Question

The study described in the paper “Marketing Actions Can Modulate Neural Representation of Experienced Pleasantness” (Proceedings of the National Academy of Science [2008]: 1050–1054) investigated whether price affects people’s judgment. Twenty people each tasted six cabernet sauvignon wines and rated how they liked them on a scale of 1 to 6. Prior to tasting each wine, participants were told the price of the wine. Of the six wines tasted, two were actually the same wine, but for one tasting the participant was told that the wine cost $10 per bottle and for the other tasting the participant was told that the wine cost $90 per bottle. The participants were randomly assigned either to taste the $90 wine first and the $10 wine second, or the $10 wine first and the $90 wine second. Differences (computed by subtracting the rating for the tasting in which the participant thought the wine cost $10 from the rating for the tasting in which the participant thought the wine cost $90) were computed. The differences that follow are consistent with summary quantities given in the paper.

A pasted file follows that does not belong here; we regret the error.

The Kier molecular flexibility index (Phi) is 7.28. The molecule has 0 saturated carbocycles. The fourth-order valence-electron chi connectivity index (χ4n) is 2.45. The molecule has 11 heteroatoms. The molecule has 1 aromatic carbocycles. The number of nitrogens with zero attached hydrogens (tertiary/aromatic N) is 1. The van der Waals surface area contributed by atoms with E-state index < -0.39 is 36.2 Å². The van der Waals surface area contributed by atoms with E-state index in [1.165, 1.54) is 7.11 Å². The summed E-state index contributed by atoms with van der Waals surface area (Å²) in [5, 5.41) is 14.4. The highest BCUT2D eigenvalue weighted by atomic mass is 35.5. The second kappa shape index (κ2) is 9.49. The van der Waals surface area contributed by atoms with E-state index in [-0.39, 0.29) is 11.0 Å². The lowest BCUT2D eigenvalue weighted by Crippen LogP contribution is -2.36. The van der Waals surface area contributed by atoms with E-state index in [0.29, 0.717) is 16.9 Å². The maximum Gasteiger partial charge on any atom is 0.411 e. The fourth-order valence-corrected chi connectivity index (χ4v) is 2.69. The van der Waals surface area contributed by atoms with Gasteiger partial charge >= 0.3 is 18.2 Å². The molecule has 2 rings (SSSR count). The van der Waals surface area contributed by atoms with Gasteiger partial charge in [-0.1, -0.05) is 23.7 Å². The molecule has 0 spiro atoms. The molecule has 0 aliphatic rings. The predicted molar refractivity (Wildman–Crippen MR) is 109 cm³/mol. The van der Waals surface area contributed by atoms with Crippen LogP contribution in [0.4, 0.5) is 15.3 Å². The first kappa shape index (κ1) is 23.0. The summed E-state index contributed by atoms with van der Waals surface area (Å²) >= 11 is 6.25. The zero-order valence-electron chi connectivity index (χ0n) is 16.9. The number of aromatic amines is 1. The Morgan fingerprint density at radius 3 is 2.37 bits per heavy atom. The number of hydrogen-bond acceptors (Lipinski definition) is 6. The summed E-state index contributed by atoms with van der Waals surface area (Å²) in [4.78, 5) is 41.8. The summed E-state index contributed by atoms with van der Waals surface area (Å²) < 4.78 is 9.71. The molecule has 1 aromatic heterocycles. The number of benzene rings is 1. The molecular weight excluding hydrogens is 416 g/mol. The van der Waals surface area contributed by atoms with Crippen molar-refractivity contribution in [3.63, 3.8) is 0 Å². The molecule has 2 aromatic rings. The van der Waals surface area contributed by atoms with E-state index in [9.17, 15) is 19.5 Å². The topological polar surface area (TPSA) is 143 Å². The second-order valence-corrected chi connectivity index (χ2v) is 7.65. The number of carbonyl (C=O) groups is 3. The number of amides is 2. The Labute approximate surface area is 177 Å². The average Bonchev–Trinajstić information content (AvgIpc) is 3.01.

Carry out a hypothesis test to determine if the mean rating assigned to the wine when the cost is described as $90 is greater than the mean rating assigned to the wine when the cost is described as $10. Use = .01.


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  • CreatedSeptember 19, 2015
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